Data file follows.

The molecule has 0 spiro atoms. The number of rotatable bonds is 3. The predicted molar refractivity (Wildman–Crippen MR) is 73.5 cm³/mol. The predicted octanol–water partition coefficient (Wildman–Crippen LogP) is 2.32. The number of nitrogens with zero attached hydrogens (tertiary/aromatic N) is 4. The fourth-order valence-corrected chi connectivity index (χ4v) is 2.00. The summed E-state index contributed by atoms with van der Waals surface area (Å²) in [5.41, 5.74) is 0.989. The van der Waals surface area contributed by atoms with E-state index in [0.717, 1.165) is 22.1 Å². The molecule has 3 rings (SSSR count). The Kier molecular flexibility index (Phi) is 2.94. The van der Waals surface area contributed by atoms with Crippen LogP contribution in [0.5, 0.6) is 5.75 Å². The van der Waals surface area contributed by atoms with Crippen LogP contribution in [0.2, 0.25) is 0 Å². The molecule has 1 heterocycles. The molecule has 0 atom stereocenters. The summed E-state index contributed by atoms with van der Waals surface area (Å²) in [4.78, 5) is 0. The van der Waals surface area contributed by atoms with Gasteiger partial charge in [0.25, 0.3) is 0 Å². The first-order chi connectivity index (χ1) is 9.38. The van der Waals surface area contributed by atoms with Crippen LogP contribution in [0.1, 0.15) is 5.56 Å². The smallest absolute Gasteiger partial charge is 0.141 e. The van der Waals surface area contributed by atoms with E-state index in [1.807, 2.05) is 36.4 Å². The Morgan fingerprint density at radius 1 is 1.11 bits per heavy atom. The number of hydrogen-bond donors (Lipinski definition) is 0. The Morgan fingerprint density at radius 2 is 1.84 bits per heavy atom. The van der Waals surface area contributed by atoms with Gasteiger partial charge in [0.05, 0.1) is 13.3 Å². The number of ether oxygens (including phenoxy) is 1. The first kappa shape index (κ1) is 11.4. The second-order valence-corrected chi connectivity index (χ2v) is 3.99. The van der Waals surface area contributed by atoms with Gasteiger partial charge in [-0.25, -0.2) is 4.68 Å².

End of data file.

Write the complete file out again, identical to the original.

The molecule has 0 spiro atoms. The number of rotatable bonds is 3. The predicted molar refractivity (Wildman–Crippen MR) is 73.5 cm³/mol. The predicted octanol–water partition coefficient (Wildman–Crippen LogP) is 2.32. The number of nitrogens with zero attached hydrogens (tertiary/aromatic N) is 4. The fourth-order valence-corrected chi connectivity index (χ4v) is 2.00. The summed E-state index contributed by atoms with van der Waals surface area (Å²) in [5.41, 5.74) is 0.989. The van der Waals surface area contributed by atoms with E-state index in [0.717, 1.165) is 22.1 Å². The molecule has 3 rings (SSSR count). The Kier molecular flexibility index (Phi) is 2.94. The van der Waals surface area contributed by atoms with Crippen LogP contribution in [0.5, 0.6) is 5.75 Å². The van der Waals surface area contributed by atoms with Crippen LogP contribution in [0.2, 0.25) is 0 Å². The molecule has 1 heterocycles. The molecule has 0 atom stereocenters. The summed E-state index contributed by atoms with van der Waals surface area (Å²) in [4.78, 5) is 0. The van der Waals surface area contributed by atoms with Gasteiger partial charge in [0.25, 0.3) is 0 Å². The first-order chi connectivity index (χ1) is 9.38. The van der Waals surface area contributed by atoms with Crippen LogP contribution in [0.1, 0.15) is 5.56 Å². The smallest absolute Gasteiger partial charge is 0.141 e. The van der Waals surface area contributed by atoms with E-state index in [1.807, 2.05) is 36.4 Å². The Morgan fingerprint density at radius 1 is 1.11 bits per heavy atom. The number of hydrogen-bond donors (Lipinski definition) is 0. The Morgan fingerprint density at radius 2 is 1.84 bits per heavy atom. The van der Waals surface area contributed by atoms with Gasteiger partial charge in [0.05, 0.1) is 13.3 Å². The number of ether oxygens (including phenoxy) is 1. The first kappa shape index (κ1) is 11.4. The second-order valence-corrected chi connectivity index (χ2v) is 3.99. The van der Waals surface area contributed by atoms with Gasteiger partial charge in [-0.25, -0.2) is 4.68 Å².